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Running an experiment to see how many times different integers of different lengths repeat themselves in the first million digits of pi

(searched number: how many times it appears)

When searching 1 digits:

1: 99758 2: 100026 3: 100230 4: 100230 5: 100359 6: 99548 7: 99800 8: 99985 9: 100106

When searching random 2 digits:

22: 9145 71: 10095 47: 10043 56: 10010 33:9125

When searching for random 3 digits:

742: 985 349: 1063 117: 1016 634: 988. 333:893

When searching for random 4 digits:

7562: 106 1974: 117 9255: 99 1213: 103 3333:94

When searching for random 5 digits:

12137: 11 32464: 5 67347: 11 87271: 7 33333:8

When searching for random 6 digits:

276582: 1 895732: 2 674215: 1 715627: 1 333333: 1

When searching for random 7 digits:

7689123: 0 4829544: 1 7928212: 1 5241928: 0 3333333: 1

When searching for random 8 digits:

83782749: 0 26372925: 0 53629572: 0 829471210: 0 33333333: 0

I am aware that it is just an heuristic but is it conjectured that there is a limit to how many digits can repeat themselves, and why does this "pretty" even distribution occurs?

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    $\begingroup$ $\pi$ is believed to be a normal number (though it has not been proven nor disproven): any collection of $b$ digits is expected to appear in the decimal expansion of $\pi$ with density $1/b$. $\endgroup$ – Arturo Magidin Jan 31 at 7:15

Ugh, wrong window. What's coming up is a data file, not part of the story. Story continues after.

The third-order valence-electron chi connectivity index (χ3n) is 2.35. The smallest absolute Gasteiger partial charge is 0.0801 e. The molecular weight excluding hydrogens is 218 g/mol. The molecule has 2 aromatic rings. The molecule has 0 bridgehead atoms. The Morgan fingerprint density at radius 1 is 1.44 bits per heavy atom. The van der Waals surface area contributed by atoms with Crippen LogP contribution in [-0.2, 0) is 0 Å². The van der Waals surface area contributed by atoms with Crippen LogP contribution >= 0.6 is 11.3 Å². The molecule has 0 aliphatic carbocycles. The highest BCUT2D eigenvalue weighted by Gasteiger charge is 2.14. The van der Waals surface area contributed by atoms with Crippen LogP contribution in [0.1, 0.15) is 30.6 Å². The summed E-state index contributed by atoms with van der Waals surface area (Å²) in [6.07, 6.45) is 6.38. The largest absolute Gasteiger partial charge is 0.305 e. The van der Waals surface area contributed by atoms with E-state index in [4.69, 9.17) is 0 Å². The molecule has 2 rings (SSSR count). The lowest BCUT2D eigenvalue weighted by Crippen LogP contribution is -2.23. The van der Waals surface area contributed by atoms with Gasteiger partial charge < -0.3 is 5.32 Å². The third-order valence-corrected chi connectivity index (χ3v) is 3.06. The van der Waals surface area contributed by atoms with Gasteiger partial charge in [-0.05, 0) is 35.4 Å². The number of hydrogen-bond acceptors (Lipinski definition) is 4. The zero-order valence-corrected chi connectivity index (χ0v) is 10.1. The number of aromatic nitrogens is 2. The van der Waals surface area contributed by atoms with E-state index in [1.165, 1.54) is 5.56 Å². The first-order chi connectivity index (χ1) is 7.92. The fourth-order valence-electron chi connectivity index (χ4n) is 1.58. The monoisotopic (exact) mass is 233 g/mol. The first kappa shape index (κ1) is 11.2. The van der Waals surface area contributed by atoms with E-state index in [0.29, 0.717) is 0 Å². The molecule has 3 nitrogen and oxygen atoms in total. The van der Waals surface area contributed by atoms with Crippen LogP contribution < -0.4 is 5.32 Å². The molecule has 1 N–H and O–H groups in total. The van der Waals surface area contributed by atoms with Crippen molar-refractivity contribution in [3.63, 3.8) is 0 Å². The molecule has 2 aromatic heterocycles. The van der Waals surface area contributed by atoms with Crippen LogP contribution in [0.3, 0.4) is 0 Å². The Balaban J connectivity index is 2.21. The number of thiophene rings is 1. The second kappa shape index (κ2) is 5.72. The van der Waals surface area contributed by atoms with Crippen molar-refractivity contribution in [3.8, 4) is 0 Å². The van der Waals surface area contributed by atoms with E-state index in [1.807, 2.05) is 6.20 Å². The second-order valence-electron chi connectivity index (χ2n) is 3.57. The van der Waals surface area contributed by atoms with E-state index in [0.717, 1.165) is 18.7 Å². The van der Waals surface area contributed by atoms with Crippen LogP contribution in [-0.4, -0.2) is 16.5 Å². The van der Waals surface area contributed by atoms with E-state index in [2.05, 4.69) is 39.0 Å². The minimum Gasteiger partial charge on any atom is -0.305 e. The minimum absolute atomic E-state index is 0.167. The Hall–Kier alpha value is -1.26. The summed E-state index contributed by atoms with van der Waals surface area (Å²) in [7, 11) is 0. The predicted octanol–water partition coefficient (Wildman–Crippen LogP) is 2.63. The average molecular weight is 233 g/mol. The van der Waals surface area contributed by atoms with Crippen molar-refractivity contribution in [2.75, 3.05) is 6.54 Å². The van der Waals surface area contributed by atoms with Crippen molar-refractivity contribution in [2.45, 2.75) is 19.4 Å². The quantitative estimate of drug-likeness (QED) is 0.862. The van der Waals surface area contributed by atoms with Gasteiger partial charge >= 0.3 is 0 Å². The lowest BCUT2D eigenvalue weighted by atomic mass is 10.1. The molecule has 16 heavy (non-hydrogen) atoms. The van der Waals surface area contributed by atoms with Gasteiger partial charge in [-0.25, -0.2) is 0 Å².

• $\begingroup$ It is known that every finite digit string with length at most $11$ appears in $\pi$. And many mathematicians (perhaps the vast majority, I do not know) are convinced that $\pi$ is actually normal. But to prove this will probably be more difficult than proving all the three conjectures Collatz,Riemann and Goldbach. It seems to be utterly out of reach. $\endgroup$ – Peter Jan 31 at 8:54
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This probably relates to the conjecture that $\pi$ is a normal number in base $10$, meaning that any $p$-digit number in the sequence of digits of $\pi$ has the same asymptotic density $1/p$ in base $10$. This, however, is still unproven, although widely believed.

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    $\begingroup$ It is even worse. Not only is $\pi$ not known to be normal in any base. In the decimal expansion, there could even be digits only appearing finite many times. We cannot even rule out that eventually only two distinct digits appear. In other words, the only evidence is the (admittedly huge) number of digits that has been established and apparently very well exhibits normality. $\endgroup$ – Peter Jan 31 at 8:49
  • $\begingroup$ There is an old Scientific American article Computing One Billion Digits Of Pi. They did it to "test-drive" a new super-computer (comparing the results from two separate computations using different algorithms) and to test the efficiency of some multi-parallel-processor programming methods. $\endgroup$ – DanielWainfleet Jan 31 at 12:53

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